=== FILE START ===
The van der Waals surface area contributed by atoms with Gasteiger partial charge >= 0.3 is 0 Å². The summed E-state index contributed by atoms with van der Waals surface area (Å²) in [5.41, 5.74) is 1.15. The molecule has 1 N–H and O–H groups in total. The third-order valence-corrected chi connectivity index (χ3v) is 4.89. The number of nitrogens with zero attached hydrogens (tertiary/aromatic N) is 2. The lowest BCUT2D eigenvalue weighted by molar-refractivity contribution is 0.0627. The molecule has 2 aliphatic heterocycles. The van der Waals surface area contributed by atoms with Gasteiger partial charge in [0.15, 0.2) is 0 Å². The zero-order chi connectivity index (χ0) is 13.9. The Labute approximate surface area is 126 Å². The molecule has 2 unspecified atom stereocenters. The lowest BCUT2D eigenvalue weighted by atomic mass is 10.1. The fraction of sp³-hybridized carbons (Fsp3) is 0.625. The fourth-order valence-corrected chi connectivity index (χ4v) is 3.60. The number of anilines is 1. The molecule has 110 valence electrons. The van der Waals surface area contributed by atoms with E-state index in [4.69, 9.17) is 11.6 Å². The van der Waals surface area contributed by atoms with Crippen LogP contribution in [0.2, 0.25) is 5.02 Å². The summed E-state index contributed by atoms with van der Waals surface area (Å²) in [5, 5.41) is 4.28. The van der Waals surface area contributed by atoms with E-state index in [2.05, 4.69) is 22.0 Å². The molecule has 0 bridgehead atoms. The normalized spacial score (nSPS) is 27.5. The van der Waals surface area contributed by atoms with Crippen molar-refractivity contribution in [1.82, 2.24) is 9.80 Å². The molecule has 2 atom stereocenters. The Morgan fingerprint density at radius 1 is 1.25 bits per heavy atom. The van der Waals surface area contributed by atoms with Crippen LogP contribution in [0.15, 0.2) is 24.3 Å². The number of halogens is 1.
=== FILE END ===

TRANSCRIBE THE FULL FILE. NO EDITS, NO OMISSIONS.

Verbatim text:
The van der Waals surface area contributed by atoms with Gasteiger partial charge >= 0.3 is 0 Å². The summed E-state index contributed by atoms with van der Waals surface area (Å²) in [5.41, 5.74) is 1.15. The molecule has 1 N–H and O–H groups in total. The third-order valence-corrected chi connectivity index (χ3v) is 4.89. The number of nitrogens with zero attached hydrogens (tertiary/aromatic N) is 2. The lowest BCUT2D eigenvalue weighted by molar-refractivity contribution is 0.0627. The molecule has 2 aliphatic heterocycles. The van der Waals surface area contributed by atoms with Gasteiger partial charge in [0.15, 0.2) is 0 Å². The zero-order chi connectivity index (χ0) is 13.9. The Labute approximate surface area is 126 Å². The molecule has 2 unspecified atom stereocenters. The lowest BCUT2D eigenvalue weighted by atomic mass is 10.1. The fraction of sp³-hybridized carbons (Fsp3) is 0.625. The fourth-order valence-corrected chi connectivity index (χ4v) is 3.60. The number of anilines is 1. The molecule has 110 valence electrons. The van der Waals surface area contributed by atoms with E-state index in [4.69, 9.17) is 11.6 Å². The van der Waals surface area contributed by atoms with Crippen LogP contribution in [0.2, 0.25) is 5.02 Å². The summed E-state index contributed by atoms with van der Waals surface area (Å²) in [5, 5.41) is 4.28. The van der Waals surface area contributed by atoms with E-state index in [2.05, 4.69) is 22.0 Å². The molecule has 0 bridgehead atoms. The normalized spacial score (nSPS) is 27.5. The van der Waals surface area contributed by atoms with Crippen molar-refractivity contribution in [1.82, 2.24) is 9.80 Å². The molecule has 2 atom stereocenters. The Morgan fingerprint density at radius 1 is 1.25 bits per heavy atom. The van der Waals surface area contributed by atoms with Crippen LogP contribution in [0.15, 0.2) is 24.3 Å². The number of halogens is 1.